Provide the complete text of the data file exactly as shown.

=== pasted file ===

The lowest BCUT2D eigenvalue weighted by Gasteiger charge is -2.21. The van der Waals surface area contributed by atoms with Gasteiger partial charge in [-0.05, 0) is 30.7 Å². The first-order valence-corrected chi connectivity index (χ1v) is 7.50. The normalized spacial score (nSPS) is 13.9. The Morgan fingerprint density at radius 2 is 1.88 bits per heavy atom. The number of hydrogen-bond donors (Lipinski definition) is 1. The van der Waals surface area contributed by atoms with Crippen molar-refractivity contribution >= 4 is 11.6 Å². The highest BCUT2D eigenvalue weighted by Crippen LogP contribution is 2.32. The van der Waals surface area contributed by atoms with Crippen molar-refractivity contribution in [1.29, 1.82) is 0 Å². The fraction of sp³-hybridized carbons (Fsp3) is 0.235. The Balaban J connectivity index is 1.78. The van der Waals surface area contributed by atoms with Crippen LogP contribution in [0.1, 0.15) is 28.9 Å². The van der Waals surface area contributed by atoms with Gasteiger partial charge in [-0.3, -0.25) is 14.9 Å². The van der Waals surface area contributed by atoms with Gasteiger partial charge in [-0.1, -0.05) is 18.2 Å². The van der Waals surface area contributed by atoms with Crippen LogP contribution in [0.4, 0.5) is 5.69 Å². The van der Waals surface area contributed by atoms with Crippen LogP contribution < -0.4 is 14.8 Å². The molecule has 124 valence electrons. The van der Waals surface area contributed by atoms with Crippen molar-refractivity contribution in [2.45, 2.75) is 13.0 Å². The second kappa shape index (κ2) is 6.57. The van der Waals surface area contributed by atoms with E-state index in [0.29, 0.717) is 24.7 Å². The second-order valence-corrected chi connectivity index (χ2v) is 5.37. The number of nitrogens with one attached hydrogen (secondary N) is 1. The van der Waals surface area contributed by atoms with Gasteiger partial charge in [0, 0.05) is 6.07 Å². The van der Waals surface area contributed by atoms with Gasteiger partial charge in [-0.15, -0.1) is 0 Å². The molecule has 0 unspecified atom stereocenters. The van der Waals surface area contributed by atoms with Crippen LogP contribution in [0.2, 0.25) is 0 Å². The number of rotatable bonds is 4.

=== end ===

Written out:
The lowest BCUT2D eigenvalue weighted by Gasteiger charge is -2.21. The van der Waals surface area contributed by atoms with Gasteiger partial charge in [-0.05, 0) is 30.7 Å². The first-order valence-corrected chi connectivity index (χ1v) is 7.50. The normalized spacial score (nSPS) is 13.9. The Morgan fingerprint density at radius 2 is 1.88 bits per heavy atom. The number of hydrogen-bond donors (Lipinski definition) is 1. The van der Waals surface area contributed by atoms with Crippen molar-refractivity contribution >= 4 is 11.6 Å². The highest BCUT2D eigenvalue weighted by Crippen LogP contribution is 2.32. The van der Waals surface area contributed by atoms with Crippen molar-refractivity contribution in [1.29, 1.82) is 0 Å². The fraction of sp³-hybridized carbons (Fsp3) is 0.235. The Balaban J connectivity index is 1.78. The van der Waals surface area contributed by atoms with Crippen LogP contribution in [0.1, 0.15) is 28.9 Å². The van der Waals surface area contributed by atoms with Gasteiger partial charge in [-0.3, -0.25) is 14.9 Å². The van der Waals surface area contributed by atoms with Gasteiger partial charge in [-0.1, -0.05) is 18.2 Å². The van der Waals surface area contributed by atoms with Crippen LogP contribution in [0.4, 0.5) is 5.69 Å². The van der Waals surface area contributed by atoms with Crippen LogP contribution < -0.4 is 14.8 Å². The molecule has 124 valence electrons. The van der Waals surface area contributed by atoms with Crippen molar-refractivity contribution in [2.45, 2.75) is 13.0 Å². The second kappa shape index (κ2) is 6.57. The van der Waals surface area contributed by atoms with E-state index in [0.29, 0.717) is 24.7 Å². The second-order valence-corrected chi connectivity index (χ2v) is 5.37. The number of nitrogens with one attached hydrogen (secondary N) is 1. The van der Waals surface area contributed by atoms with Gasteiger partial charge in [0, 0.05) is 6.07 Å². The van der Waals surface area contributed by atoms with Gasteiger partial charge in [-0.15, -0.1) is 0 Å². The molecule has 0 unspecified atom stereocenters. The van der Waals surface area contributed by atoms with Crippen LogP contribution in [0.2, 0.25) is 0 Å². The number of rotatable bonds is 4.